Entering and embracing cloud technology was as important as the first time we bought laptops for Odyssey employees in the early 90’s. This was the beginning of a more transient way of getting work done. There are drawbacks to being so plugged in, so connected, so remote from each other in a physical sense. But so it must be — like the first time flying through clouds with my newly minted IFR rating — that we must trust the system and each other to use it so we can have a better time in the cockpit flying this plane called Odyssey all over the world.
By the Spring of 2000, I was losing my passion for the experiential medium that was tremendously successful for the previous decade. Ropes Courses started became synonymous with “teambuilding” and “teambuilding” was losing it’s value through poor facilitators, knock-offs and companies who were seeking it just to check the box. Ropes courses were a dime a dozen and it became more ubiquitous as a challenge course and thrown into the same category as paint ball, a scavenger hunt or karaoke – where strong facilitation, or the metaphoric value were not required by industry standards or a deceived public. It was sad to watch the original brand and intent of true team development slip out of control. Odyssey was still doing it’s work effectively but we were being shopped by companies looking to just check the ‘teambuilding’ box – not looking for the true development of their team. We held the belief in our value and charged for that value and let the box checkers go to knock-off competitors with the knowledge that they would further dilute the brand of our medium.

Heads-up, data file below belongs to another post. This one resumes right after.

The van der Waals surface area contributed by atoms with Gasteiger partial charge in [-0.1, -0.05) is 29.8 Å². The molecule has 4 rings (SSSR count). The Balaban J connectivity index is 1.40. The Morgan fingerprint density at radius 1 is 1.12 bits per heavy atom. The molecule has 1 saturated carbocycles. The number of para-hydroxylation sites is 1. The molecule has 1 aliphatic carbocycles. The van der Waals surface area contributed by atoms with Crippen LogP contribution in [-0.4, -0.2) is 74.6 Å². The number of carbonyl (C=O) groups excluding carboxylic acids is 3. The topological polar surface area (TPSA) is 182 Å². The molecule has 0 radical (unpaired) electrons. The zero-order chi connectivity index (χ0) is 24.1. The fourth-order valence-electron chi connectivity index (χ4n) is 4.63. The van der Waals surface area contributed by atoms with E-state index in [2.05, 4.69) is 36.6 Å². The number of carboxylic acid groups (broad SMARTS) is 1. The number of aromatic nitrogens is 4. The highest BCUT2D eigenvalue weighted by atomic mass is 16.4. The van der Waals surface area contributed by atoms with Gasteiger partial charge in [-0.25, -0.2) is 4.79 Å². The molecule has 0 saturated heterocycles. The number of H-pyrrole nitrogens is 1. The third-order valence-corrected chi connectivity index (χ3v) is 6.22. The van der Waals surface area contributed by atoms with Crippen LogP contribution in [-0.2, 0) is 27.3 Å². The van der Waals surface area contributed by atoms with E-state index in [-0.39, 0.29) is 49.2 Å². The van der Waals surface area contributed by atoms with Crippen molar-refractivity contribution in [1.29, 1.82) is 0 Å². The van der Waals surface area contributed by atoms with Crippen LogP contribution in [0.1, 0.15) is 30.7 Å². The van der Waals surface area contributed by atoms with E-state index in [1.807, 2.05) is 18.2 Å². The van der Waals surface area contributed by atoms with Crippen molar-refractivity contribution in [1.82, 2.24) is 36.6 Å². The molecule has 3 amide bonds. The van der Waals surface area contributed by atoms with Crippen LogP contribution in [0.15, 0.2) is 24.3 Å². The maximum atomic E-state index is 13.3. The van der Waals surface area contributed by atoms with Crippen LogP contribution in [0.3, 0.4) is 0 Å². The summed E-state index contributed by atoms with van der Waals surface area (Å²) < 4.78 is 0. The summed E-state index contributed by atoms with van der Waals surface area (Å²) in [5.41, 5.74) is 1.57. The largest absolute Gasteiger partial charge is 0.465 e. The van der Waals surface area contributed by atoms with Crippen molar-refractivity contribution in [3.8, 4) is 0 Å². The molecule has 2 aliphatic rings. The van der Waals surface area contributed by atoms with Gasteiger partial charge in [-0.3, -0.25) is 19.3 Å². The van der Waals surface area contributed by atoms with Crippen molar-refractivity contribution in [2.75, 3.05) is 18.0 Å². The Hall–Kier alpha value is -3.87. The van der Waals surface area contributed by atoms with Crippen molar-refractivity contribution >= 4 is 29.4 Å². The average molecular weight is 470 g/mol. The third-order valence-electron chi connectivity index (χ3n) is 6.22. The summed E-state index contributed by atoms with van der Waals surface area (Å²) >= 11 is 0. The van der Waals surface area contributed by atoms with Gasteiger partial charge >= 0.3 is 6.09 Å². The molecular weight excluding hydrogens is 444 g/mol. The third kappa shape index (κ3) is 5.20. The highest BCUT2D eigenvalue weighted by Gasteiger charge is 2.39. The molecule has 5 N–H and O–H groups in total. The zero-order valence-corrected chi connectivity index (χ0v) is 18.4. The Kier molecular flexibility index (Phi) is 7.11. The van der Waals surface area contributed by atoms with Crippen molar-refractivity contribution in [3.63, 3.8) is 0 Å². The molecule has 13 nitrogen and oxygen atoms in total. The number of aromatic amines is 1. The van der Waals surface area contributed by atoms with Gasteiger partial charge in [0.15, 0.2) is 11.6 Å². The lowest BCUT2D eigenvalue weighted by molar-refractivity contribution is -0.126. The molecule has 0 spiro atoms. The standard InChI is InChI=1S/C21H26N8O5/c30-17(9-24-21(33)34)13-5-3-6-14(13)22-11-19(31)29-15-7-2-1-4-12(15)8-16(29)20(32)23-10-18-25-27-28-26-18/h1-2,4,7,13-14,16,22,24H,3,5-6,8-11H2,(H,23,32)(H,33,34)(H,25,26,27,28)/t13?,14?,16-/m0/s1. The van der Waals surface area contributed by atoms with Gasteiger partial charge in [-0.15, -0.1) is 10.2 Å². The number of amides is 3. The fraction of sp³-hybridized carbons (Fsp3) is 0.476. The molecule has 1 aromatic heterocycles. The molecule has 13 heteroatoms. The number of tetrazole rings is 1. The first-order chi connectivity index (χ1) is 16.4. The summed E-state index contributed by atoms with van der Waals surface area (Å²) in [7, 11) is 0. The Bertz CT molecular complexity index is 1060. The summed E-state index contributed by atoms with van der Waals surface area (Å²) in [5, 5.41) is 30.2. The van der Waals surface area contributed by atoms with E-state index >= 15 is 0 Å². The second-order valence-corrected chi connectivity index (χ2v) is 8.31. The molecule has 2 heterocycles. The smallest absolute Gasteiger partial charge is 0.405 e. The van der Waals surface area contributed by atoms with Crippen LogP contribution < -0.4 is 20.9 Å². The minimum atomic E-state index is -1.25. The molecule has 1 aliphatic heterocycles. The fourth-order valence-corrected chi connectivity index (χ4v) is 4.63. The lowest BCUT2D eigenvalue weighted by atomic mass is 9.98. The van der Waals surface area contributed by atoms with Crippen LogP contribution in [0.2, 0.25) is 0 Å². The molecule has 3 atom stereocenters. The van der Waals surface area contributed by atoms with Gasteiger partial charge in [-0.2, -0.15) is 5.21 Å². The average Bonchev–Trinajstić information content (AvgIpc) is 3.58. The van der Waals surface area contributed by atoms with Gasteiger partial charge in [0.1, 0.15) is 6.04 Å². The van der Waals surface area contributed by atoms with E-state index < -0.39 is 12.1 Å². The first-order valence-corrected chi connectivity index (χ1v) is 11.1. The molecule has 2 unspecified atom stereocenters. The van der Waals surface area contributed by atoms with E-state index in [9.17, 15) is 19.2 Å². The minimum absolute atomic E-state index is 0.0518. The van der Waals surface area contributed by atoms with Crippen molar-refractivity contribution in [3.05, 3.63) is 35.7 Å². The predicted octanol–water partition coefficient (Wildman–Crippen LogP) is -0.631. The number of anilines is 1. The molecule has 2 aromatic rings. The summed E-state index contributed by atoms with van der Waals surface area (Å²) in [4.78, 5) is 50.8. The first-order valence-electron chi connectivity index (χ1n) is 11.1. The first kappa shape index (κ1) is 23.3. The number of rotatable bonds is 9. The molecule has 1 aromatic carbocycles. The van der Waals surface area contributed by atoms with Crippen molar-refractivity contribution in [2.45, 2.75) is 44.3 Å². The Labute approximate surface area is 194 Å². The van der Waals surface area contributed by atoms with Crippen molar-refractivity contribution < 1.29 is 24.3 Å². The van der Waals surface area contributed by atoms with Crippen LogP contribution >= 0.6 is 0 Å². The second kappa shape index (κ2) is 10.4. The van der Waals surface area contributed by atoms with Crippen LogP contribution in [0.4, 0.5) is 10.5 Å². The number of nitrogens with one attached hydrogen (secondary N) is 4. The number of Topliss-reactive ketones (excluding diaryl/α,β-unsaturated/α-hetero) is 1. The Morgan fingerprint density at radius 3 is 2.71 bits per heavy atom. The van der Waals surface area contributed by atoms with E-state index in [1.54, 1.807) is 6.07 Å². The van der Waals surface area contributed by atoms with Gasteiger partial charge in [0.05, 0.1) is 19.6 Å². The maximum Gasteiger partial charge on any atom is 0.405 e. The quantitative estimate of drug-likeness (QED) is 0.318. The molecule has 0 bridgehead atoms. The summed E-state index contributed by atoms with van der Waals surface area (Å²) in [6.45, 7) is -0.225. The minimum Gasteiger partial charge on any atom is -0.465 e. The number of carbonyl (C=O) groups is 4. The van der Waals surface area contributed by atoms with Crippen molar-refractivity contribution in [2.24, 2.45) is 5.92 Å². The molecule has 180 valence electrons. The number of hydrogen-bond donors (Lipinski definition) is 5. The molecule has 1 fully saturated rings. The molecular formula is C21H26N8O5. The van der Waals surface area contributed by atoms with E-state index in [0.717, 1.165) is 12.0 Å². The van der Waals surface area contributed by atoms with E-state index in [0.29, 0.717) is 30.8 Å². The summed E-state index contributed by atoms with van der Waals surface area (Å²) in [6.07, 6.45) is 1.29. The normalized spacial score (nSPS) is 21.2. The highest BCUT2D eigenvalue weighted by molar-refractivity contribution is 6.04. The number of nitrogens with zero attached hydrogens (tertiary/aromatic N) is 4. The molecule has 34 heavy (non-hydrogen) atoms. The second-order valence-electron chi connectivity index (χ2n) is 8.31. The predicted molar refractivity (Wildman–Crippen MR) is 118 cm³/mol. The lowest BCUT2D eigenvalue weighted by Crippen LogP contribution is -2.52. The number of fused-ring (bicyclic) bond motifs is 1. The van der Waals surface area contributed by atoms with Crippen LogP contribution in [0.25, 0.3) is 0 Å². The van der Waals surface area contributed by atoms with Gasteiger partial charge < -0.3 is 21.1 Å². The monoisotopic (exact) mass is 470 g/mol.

I looked back to the good old days – where no one had ever heard of a “ropes course”, or even “team building” – when neither label existed and we used the activities to talk powerfully about leadership, teamwork and business. I was entering this ‘funk’ more frequently by the Spring of 2000 that my colleagues (and wife) would have to endure my lust for doing something different. I talked of a new career altogether. I explored the ideas of being a fireman, even medical school, something where I could still feel like I was helping people. There were countless Odyssey meetings where my team would have to endure my funk and my non-stop push for value – not to succumb to chasing price down as our industry slipped further into the diluted “teambuilding” craze.